ATHER OF THE SON

F1 Racing - - INSIDER -

With his 2016 ti­tle win, Nico Ros­berg be­comes the sec­ond world cham­pion son of a world cham­pion fa­ther, af­ter Gra­ham and Da­mon Hill. looks back at 1982, the year Nico’s old man, Keke, took his ti­tle…

Keijo ‘Keke’ Ros­berg had been build­ing a rep­u­ta­tion as a fast, ag­gres­sive, F1 racer – al­beit one cast in the mould of an over-achiever in sub-par ma­chin­ery – when a gilded op­por­tu­nity came his way. Late in 1981, af­ter four sea­sons with back-of-the-grid fod­der from the likes of Fit­ti­paldi, Wolf, ATS and Theodore, Ros­berg was ap­proach­ing his 33rd birth­day and seem­ingly past what­ever peak he might have en­joyed. But then a va­cancy arose at Wil­liams when 1980 cham­pion Alan Jones un­ex­pect­edly re­tired.

Frank Wil­liams had to pick the best driver he could get for 1982 from very limited op­tions, bear­ing in mind that the rst race was in South Africa on 23 Jan­uary. Ros­berg re­warded his leap of faith by claim­ing the ti­tle af­ter one of the hard­est-fought – and most tragic – sea­sons in the sport’s his­tory.

This was a pe­riod of po­lit­i­cal and tech­no­log­i­cal change as the FIA tried to con­tain car per­for­mance while the teams fought for a greater share of the sport’s rev­enue. For sev­eral sea­sons the FIA had sought to com­bat ‘ground ef­fect’ – the prac­tice of chan­nelling air un­der the car to boost down­force. None of their tac­tics worked, and the grow­ing power and the pop­u­lar­ity of tur­bocharg­ing ex­ac­er­bated the prob­lem. The cars were quicker and more phys­i­cally de­mand­ing to drive than ever.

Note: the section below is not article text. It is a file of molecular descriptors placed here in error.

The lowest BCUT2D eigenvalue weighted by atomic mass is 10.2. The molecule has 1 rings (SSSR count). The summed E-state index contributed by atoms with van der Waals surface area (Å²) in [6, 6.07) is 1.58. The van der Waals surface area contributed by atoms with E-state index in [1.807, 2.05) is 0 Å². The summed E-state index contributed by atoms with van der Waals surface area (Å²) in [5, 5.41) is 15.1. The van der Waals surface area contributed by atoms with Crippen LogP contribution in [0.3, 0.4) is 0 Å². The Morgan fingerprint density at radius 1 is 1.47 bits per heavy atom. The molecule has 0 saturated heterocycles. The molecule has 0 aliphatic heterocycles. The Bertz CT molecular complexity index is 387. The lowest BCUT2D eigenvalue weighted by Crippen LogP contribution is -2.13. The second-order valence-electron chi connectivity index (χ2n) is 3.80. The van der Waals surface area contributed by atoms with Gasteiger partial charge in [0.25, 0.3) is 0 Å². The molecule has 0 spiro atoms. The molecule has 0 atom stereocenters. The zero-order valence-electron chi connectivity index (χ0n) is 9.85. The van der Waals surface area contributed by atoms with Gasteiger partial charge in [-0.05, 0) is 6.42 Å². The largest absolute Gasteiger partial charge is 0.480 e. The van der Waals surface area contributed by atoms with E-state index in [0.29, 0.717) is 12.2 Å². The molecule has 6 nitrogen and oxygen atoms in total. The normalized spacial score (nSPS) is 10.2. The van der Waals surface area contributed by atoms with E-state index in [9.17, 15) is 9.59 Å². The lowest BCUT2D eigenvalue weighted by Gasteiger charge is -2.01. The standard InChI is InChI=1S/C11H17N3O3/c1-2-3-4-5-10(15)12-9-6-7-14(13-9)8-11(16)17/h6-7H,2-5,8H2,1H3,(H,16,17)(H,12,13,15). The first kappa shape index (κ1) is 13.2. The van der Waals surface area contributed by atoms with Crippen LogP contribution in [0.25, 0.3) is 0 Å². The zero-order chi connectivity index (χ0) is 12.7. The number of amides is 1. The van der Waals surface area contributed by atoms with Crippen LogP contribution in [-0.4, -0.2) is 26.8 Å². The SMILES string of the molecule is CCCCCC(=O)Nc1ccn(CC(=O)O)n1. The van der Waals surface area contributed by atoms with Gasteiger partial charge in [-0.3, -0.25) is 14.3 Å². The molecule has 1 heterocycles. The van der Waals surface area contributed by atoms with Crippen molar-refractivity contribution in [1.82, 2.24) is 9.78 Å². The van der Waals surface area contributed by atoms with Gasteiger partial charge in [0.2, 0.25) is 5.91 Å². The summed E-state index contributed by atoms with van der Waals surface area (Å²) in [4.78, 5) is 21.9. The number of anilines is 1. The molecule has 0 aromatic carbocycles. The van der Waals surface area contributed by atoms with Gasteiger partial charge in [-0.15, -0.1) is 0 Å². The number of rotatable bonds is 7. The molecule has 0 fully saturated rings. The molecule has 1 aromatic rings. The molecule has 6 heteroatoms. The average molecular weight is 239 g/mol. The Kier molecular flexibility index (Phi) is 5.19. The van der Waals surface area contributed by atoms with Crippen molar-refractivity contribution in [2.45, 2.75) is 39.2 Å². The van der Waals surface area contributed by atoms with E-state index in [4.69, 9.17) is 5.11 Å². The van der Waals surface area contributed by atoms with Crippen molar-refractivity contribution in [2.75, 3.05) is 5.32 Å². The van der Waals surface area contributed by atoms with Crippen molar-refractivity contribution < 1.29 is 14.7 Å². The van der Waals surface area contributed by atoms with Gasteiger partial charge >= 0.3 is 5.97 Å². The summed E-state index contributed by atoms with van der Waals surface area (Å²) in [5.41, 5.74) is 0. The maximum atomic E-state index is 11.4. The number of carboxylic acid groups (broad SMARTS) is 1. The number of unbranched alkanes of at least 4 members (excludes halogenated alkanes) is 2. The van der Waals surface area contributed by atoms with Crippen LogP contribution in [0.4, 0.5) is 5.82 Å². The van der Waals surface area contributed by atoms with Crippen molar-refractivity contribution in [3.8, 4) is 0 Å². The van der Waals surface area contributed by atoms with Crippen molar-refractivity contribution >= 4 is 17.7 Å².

Ros­berg’s main chal­lenge through­out 1982 was that F1 had passed the cross­over point: the tur­bocharged en­gines used by Re­nault and Fer­rari had far more grunt than the ven­er­a­ble nat­u­rally as­pi­rated Cos­worth DFV in his Wil­liams. He had to drive out of his skin sim­ply to keep up, a fact of­ten lost on those who churl­ishly point out that he won just one race all season.

The season be­gan ran­corously with a driv­ers’ strike over the FIA’s new su­per­li­cence regime dur­ing the South African Grand Prix week­end. A race planned for Ar­gentina in early March was can­celled. In Brazil, Ros­berg nished sec­ond to Nel­son Pi­quet’s Wil­liams, but fur­ther trou­ble was brew­ing over the tech­ni­cal chi­canery the Cos­worth-pow­ered teams were em­ploy­ing to get around the power decit.

Be­yond the po­lit­i­cal sphere, chaos and tragedy stalked F1. There were ve dif­fer­ent lead­ers in the last two laps of the Monaco Grand Prix. Gilles Vil­leneuve was killed in qual­i­fy­ing for the Bel­gian Grand Prix, while rookie Ric­cardo Paletti died af­ter a crash at the start in Mon­tréal. And Di­dier Pironi suf­fered lifechang­ing in­juries to his legs af­ter run­ning into the back of Alain Prost dur­ing qual­i­fy­ing at Hock­en­heim.

Ger­many was round 12 of 16 and Pironi was lead­ing the cham­pi­onship with 39 points from John Wat­son (30), Alain Prost (25) and Niki Lauda (24). Ros­berg was fth, with 23. The points sys­tem of 9-6-4-3-2-1 had re­warded Ros­berg’s con­sis­tency, and with Pironi out of the frame there was ev­ery­thing to play for. Podium nishes in Ger­many and Aus­tria (where he al­most won) vaulted Ros­berg into sec­ond place, and then vic­tory in the Swiss Grand Prix at Di­jon en­abled him to over­take Pironi’s tally. Fifth place at the season-closer in Las Ve­gas sealed the deal.

De­spite win­ning just one GP in 1982, Keke Ros­berg’s de­ter­mi­na­tion and con­sis­tency paid off, as he dragged the un­der­pow­ered Wil­liams FW08 to the ti­tle

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